They are married men that pass H.I.V. to their male or female partners. Many of the men hide behind the vow of marriage, but still desire men. The women know, but have grown accustomed to the extravagant lifestyle.
Lynn Schaffer is willfully irresponsible once too often, gets fired and refuses a plea-bargain with her employer. She's now convicted and because of this uncooperative attitude gets the ... See full summary »
A scarred, unattractive young woman is conned into helping with a robbery of her employer. As a result, she is sent to prison, gets plastic surgery, and returns to seek revenge on those who wronged her.
Michael and Madison Roland had planned to spend the rest of their lives together, until one day Michael's controlling ways turned their perfect marriage. With the help of her best friend, ... See full summary »
An abused battered wife has had enough of husband beating up on her. Everywhere she turns for help, there's not much anyone will do. After he rapes her one night, she sets the bed on fire with him in it asleep.
A ship sails into Brooklyn with all its crew dead. But something gets off and the killing continues on land. The vampire is looking for a specific woman - half-human, half-vampire. Rita's the cop detective investigating the many killings.
Tracy Thurman was married to a man who abused her. But he continues to harass her after she gets a restraining order, and the police do little to help. When he brutally beats her and ... See full summary »
When someone is murdered on New Year's Eve, the prime suspect is Valerie Maas, a church-going home-maker whose life unravels when she discovers that her husband of many years has been leading a double life. Her strength of character and faith keep her going as the revelation of her husband's betrayal threatens to destroy all that they have known.Written by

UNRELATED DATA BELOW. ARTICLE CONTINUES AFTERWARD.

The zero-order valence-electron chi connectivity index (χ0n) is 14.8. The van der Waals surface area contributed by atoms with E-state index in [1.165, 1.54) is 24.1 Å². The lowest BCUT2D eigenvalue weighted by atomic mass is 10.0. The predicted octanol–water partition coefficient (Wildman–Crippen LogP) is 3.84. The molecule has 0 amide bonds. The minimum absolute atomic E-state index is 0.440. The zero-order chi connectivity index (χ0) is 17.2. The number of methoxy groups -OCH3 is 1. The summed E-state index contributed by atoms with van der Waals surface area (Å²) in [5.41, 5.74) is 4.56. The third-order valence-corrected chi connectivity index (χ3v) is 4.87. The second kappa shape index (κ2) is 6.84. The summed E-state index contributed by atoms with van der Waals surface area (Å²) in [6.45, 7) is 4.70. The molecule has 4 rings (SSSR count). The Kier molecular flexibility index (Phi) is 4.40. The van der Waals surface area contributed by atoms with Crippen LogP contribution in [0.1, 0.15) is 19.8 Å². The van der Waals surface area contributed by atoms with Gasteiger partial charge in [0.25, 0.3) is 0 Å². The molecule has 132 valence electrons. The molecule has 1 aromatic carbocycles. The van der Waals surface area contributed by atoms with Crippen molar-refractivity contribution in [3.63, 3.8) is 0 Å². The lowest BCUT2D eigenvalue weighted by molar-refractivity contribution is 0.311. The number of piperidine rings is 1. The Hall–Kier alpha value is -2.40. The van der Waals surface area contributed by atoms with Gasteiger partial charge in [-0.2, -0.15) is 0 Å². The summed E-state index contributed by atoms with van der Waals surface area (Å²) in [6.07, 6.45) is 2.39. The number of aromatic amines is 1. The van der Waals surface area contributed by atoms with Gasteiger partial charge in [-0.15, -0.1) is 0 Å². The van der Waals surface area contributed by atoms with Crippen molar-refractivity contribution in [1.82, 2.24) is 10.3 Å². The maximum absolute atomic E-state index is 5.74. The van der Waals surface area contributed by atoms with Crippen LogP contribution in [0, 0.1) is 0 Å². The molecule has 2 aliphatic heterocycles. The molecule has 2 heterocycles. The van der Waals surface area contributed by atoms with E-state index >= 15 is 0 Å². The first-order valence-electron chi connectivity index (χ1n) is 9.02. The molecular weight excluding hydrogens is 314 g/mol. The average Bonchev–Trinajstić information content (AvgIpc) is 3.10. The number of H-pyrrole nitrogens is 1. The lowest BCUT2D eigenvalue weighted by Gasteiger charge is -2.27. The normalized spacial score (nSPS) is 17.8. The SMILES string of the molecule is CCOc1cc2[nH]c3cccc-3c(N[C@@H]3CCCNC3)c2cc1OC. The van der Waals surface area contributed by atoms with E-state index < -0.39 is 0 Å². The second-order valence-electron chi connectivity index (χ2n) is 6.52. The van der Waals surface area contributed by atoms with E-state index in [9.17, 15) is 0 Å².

When Valerie is taking portraits during the photo shoot she consistently holds the camera wrong. It is held in 'landscape' mode meaning almost all of the photos taken would have been useless. See more »
well meaning but too contrived to be truly convincing
Bill Duke's "Cover" is like an urbanized, African-American version of "Brokeback Mountain" - only this time told from the viewpoint of the initially clueless spouse rather than the two male lovers. Aunjanue Ellis plays a deeply religious woman whose life and marriage fall apart when she discovers that her husband (Razaaq Adoti) is actually a closeted homosexual. This leads to a great deal of emotional trauma for both the wife and the husband - as well as to a patently absurd and wholly unnecessary murder subplot that's used to frame the story.
There's no question that this is a well-meaning and well-intentioned film, but its attempt to deal honestly with a serious social issue all too often falls victim to slickery and overwrought melodramatics. Many a scene will have you rolling your eyes in incredulity and disbelief, even while conceding that some of the points the movie is making are indeed insightful and valid. And, commendably, the movie does give a fair hearing to each of its genuinely torn and conflicted characters. But an overall air of amateurishness - both in the performances (even from such acting stalwarts as Louis Gossett Jr. and "Amen"'s Clifton Davis) and in the direction - keeps it from having the impact it clearly wishes to have.
All in all, a missed opportunity.
23 of 31 people found this review helpful.
Was this review helpful to you?
| Report this